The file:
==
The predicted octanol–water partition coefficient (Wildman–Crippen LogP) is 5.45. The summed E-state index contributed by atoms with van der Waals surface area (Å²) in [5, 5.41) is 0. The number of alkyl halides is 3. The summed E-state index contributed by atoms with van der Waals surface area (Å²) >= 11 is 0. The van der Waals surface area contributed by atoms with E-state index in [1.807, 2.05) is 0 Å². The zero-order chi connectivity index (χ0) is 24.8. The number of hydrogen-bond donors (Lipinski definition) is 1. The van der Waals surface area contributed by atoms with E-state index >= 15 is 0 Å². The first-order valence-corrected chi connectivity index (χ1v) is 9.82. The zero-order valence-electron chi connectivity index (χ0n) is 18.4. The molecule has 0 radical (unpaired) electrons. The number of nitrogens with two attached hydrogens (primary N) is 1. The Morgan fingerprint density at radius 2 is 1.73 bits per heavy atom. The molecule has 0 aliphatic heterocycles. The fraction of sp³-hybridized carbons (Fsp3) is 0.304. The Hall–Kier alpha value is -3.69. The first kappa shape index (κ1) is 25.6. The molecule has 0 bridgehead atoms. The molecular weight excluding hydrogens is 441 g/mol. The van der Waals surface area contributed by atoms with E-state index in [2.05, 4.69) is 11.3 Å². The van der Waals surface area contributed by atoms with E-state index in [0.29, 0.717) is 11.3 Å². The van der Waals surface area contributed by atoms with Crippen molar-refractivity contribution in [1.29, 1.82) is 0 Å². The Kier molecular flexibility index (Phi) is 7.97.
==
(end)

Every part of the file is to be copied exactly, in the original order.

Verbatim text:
The predicted octanol–water partition coefficient (Wildman–Crippen LogP) is 5.45. The summed E-state index contributed by atoms with van der Waals surface area (Å²) in [5, 5.41) is 0. The number of alkyl halides is 3. The summed E-state index contributed by atoms with van der Waals surface area (Å²) >= 11 is 0. The van der Waals surface area contributed by atoms with E-state index in [1.807, 2.05) is 0 Å². The zero-order chi connectivity index (χ0) is 24.8. The number of hydrogen-bond donors (Lipinski definition) is 1. The van der Waals surface area contributed by atoms with E-state index >= 15 is 0 Å². The first-order valence-corrected chi connectivity index (χ1v) is 9.82. The zero-order valence-electron chi connectivity index (χ0n) is 18.4. The molecule has 0 radical (unpaired) electrons. The number of nitrogens with two attached hydrogens (primary N) is 1. The Morgan fingerprint density at radius 2 is 1.73 bits per heavy atom. The molecule has 0 aliphatic heterocycles. The fraction of sp³-hybridized carbons (Fsp3) is 0.304. The Hall–Kier alpha value is -3.69. The first kappa shape index (κ1) is 25.6. The molecule has 0 bridgehead atoms. The molecular weight excluding hydrogens is 441 g/mol. The van der Waals surface area contributed by atoms with E-state index in [2.05, 4.69) is 11.3 Å². The van der Waals surface area contributed by atoms with E-state index in [0.29, 0.717) is 11.3 Å². The van der Waals surface area contributed by atoms with Crippen molar-refractivity contribution in [1.29, 1.82) is 0 Å². The Kier molecular flexibility index (Phi) is 7.97.